St. Thérèse’s “Little Way” to Sainthood through Divine Mercy

St. Thérèse’s “Little Way” to Sainthood through Divine Mercy

St. Thérèse’s “Little Way” to Sainthood through Divine Mercy

In their new book, "Living the Mystery of Divine Love: 30 Days with Thérèse of Lisieux", authors Anthony Lilles and Dan Burke reveal St. Thérèse’s deep spiritual wisdom through a collection of her letters to loved ones on embracing the inexhaustible mystery of Divine Mercy.

St. Thérèse of Lisieux, whose feast day is October 1, understood that it is not what we do but how we do it that matters.  Since her death in 1897 at the age of 24 after a long struggle with tuberculosis, she has inspired millions of Catholics around the world.

Among them was the newly canonized St. Teresa of Calcutta, who attributed St. Thérèse with inspiring her work as a Missionary of Charity to do ordinary things with extraordinary love.

St. Thérèse was only 15 when she entered the Carmelite religious order.  She died less than ten years later.  Yet despite her short and secluded life, in 1997, Pope John Paul II declared St. Thérèse a Doctor of the Church in tribute to the powerful effect her spirituality has had on people all over the world.

It was through her autobiography (Story of a Soul) that the world came to know St. Thérèse.  Pauline, both her sister and Mother Superior, had asked her to write about her life and published these writings after her death. Initially 2000 copies were sent to other convents but the book quickly spread among lay Catholics seeking holiness in their ordinary lives.

St. Thérèse taught us that holiness is about imitating Christ by offering ourselves for love, by love, and with love.  She believed that her actions were to let God’s love work through her, no matter how big or small the task.  Her philosophy became known as the “Little Way.”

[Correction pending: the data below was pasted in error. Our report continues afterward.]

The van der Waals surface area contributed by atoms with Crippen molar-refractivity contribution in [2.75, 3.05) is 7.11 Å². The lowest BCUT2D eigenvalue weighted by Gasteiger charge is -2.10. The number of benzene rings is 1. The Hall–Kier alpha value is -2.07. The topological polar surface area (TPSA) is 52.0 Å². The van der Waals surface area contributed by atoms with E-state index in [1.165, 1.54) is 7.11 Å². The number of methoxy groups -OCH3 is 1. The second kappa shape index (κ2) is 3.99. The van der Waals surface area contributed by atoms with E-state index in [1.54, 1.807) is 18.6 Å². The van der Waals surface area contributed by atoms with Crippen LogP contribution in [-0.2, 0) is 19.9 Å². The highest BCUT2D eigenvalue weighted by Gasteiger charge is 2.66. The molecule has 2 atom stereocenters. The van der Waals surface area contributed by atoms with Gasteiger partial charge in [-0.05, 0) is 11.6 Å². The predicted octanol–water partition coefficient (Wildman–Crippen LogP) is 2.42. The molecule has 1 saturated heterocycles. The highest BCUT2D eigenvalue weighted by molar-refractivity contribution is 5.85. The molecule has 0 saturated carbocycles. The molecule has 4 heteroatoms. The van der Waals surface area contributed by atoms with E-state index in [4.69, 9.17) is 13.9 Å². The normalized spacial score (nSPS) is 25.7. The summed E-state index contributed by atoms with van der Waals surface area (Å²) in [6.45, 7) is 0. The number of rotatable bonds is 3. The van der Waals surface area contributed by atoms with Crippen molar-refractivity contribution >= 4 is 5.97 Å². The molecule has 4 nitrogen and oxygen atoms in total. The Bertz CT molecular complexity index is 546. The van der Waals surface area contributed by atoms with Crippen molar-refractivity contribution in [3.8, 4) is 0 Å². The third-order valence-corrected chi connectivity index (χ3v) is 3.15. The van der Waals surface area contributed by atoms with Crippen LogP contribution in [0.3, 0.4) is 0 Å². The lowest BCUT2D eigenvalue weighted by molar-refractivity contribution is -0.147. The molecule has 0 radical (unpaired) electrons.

In the new book, Living the Mystery of Divine Love: 30 Days with Thérèse of Lisieux, authors Anthony Lilles and Dan Burke reveal St. Thérèse’s deep spiritual wisdom through a collection of her letters to loved ones on embracing the inexhaustible mystery of Divine Mercy.

They explain: “St. Thérèse makes the starting place of her self-offering her twofold awareness of her own inadequacy and the immense desire to give herself to God.” According to them, this humility and desire gives her complete confidence in what God can do in her life—not despite her weakness but in the very midst of it.

St Thérèse’s way to holiness was based on a total reliance on God’s mercy and not on herself. “She found through this solidarity the secret power of God was at work, accomplishing great wonders in the lives of those for whom she offered herself,” Burke and Lilles wrote. “It was as if her feeble efforts to surrender to the mercy of God made space for the Lord to do great things.”

St. Thérèse explained in one letter: “Devotion to Divine Mercy recognizes how God’s excessive love for us has moved Him to relieve the disgrace and alienation that our sin has brought into our lives.”

In another letter, she advised that when trials come, to suffer in peace. “To suffer in peace is enough to will all that Jesus wills.”  To encourage prioritizing the important things, St. Thérèse warned: “We have only the short moments of our life to love Jesus, and the devil knows this well, and so he tries to consume our life in useless works.”

In letter to a cousin, St. Thérèse stressed the value of Holy Communion.”  Jesus is there in the Tabernacle expressly for you, for you alone; He is burning with the desire to enter your heart. . . . When the devil has succeeded in drawing the soul away from Holy Communion, he has won everything.” She credited frequent Communion as a source of healing for venial sins.

St. Thérèse explained to a novice in her order, Marie of the Trinity: “He who knows us better than we know ourselves has come to rescue us. He is undaunted by our shame and failure, and the secret to living in His mercy is to allow His faithfulness to pierce us to the heart.”

Thérèse’s final words before she died expressed her life: “My God, I love you!”  Pope Pius XI canonized her on May 17, 1925, a mere 28 years after her death.

And now, she works for us. “My mission—to make God loved—will begin after my death,” she said in her autobiography. “I will spend my heaven doing good on earth. I will let fall a shower of roses.”  Many who pray novenas to St. Thérèse, claim they have received unexpected roses as a sign of her intercession.

Patti Maguire Armstrong is an award-winning author and was the managing editor and co-author of Ascension Press’ bestselling Amazing Grace series. She is also a correspondent for Our Sunday Visitor and the National Catholic Register.

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